Back in May I wrote about a study by La Jolla Institute for Immunology, which raised the possibility that exposure to coronaviruses which cause the common cold could offer some degree of immunity to COVID-19. Scientists involved in the research had discovered a reaction to SARS-CoV-2 — the virus which causes COVID-19 — in the T cells of people who had not been infected with the virus, but at the time they weren’t sure whether it was a strong enough reaction to offer any effective immunity.
Since then, however, more and more evidence has emerged of T cell immune responses against SARS-CoV-2 which have been provoked by exposure to other coronaviruses, such as the common cold. The state of the science has been written up in this week’s BMJ by the journal’s associate editor Peter Doshi.
Several studies have confirmed the La Jolla results. The La Jolla team has now published its findings, revealing that blood specimens taken from patients between 2015 and 2018 — long before SARS-CoV-2 was known to exist – were found in 50 percent of cases to show some form of T cell response. In a German study, the T cells from 23 out of 68 of volunteers showed a T cell reaction to the virus, even though antibody tests suggested they had never been exposed to it. A Singapore study, too, revealed a T cell response in 12 out of 26 blood specimens taken before September 2019 — the earliest date at which SARS-CoV-2 is thought to have jumped from animal to human.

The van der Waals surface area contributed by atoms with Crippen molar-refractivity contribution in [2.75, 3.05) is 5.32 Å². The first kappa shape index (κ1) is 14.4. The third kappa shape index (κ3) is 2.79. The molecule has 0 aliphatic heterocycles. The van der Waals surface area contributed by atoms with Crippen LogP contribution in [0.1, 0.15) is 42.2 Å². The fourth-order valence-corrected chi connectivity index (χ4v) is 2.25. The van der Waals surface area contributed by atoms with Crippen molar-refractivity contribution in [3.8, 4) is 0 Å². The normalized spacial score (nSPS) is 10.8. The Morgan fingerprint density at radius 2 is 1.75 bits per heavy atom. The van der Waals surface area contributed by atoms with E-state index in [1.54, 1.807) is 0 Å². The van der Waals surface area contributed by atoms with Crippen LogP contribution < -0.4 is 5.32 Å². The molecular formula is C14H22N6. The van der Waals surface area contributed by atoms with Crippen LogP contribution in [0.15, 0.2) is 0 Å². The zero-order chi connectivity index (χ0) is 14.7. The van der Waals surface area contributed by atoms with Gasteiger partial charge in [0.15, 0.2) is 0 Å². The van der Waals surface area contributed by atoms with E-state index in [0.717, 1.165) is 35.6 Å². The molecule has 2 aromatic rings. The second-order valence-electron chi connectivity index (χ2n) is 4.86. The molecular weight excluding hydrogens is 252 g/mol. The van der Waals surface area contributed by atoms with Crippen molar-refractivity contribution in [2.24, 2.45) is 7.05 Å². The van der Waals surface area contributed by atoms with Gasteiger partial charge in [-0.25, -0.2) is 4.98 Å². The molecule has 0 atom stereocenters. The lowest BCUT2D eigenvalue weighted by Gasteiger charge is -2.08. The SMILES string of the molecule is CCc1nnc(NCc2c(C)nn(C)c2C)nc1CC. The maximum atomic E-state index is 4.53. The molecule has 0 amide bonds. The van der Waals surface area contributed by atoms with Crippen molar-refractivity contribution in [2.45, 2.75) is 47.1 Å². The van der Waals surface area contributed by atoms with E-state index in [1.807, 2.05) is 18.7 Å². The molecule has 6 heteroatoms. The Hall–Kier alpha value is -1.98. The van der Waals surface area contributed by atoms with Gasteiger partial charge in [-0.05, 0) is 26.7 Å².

These studies are of immense importance because they bring into question a central assumption of the global response to COVID-19: that because SARS-CoV-2 is a novel coronavirus no one on Earth can have any immunity to it. It was on this basis, for example, that Professor Neil Ferguson and his Imperial College team predicted 500,000 deaths in the UK if no action was taken to suppress the virus.
The assumption made by him and others at the time was that herd immunity would not be reached in the general population until at least 60 percent of the population had been infected. If there is some degree of pre-existing immunity, however, that figure could be far lower — closer perhaps to the 23 percent who were found in New York to have antibodies, or the 20 percent found to have them in the Brazilian city of Manaus, where a seemingly runaway epidemic died back for no obvious reason.
The 60 percent herd immunity figure still defines most government thinking on COVID-19, and in particular whether or not to impose hugely expensive further lockdowns. Politicians might care to review the wider evidence on COVID-19 and immunity to satisfy themselves that they are making the right decision.
This article was originally published on The Spectator’s UK website.